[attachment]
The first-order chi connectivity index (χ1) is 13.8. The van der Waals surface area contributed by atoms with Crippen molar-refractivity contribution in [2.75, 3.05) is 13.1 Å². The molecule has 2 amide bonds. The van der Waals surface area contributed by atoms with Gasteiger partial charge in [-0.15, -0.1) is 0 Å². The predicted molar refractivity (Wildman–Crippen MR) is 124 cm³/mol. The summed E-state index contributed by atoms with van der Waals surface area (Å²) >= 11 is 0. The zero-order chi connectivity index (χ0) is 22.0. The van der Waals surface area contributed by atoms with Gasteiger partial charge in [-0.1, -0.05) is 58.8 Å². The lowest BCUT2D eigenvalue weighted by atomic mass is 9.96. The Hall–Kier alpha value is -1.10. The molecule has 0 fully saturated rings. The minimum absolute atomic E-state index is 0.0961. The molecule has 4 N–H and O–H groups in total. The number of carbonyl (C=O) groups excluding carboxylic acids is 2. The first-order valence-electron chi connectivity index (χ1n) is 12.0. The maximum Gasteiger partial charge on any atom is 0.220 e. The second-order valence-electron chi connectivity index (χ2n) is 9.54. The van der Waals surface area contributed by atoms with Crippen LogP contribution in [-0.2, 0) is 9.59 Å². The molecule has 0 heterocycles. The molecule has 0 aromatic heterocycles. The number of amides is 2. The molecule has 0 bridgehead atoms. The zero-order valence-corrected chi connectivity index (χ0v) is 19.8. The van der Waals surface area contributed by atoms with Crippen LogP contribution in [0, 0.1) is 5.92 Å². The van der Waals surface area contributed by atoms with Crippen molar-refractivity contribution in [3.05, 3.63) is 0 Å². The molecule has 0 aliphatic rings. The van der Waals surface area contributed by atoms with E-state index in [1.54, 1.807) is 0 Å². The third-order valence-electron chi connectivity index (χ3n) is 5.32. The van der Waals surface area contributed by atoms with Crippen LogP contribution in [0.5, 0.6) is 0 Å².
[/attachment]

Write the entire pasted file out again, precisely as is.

The first-order chi connectivity index (χ1) is 13.8. The van der Waals surface area contributed by atoms with Crippen molar-refractivity contribution in [2.75, 3.05) is 13.1 Å². The molecule has 2 amide bonds. The van der Waals surface area contributed by atoms with Gasteiger partial charge in [-0.15, -0.1) is 0 Å². The predicted molar refractivity (Wildman–Crippen MR) is 124 cm³/mol. The summed E-state index contributed by atoms with van der Waals surface area (Å²) >= 11 is 0. The zero-order chi connectivity index (χ0) is 22.0. The van der Waals surface area contributed by atoms with Gasteiger partial charge in [-0.1, -0.05) is 58.8 Å². The lowest BCUT2D eigenvalue weighted by atomic mass is 9.96. The Hall–Kier alpha value is -1.10. The molecule has 0 fully saturated rings. The minimum absolute atomic E-state index is 0.0961. The molecule has 4 N–H and O–H groups in total. The number of carbonyl (C=O) groups excluding carboxylic acids is 2. The first-order valence-electron chi connectivity index (χ1n) is 12.0. The maximum Gasteiger partial charge on any atom is 0.220 e. The second-order valence-electron chi connectivity index (χ2n) is 9.54. The van der Waals surface area contributed by atoms with Crippen LogP contribution in [-0.2, 0) is 9.59 Å². The molecule has 0 heterocycles. The molecule has 0 aromatic heterocycles. The number of amides is 2. The molecule has 0 bridgehead atoms. The zero-order valence-corrected chi connectivity index (χ0v) is 19.8. The van der Waals surface area contributed by atoms with Crippen LogP contribution in [0, 0.1) is 5.92 Å². The van der Waals surface area contributed by atoms with Crippen molar-refractivity contribution in [3.05, 3.63) is 0 Å². The molecule has 0 aliphatic rings. The van der Waals surface area contributed by atoms with E-state index in [1.54, 1.807) is 0 Å². The third-order valence-electron chi connectivity index (χ3n) is 5.32. The van der Waals surface area contributed by atoms with Crippen LogP contribution in [0.5, 0.6) is 0 Å².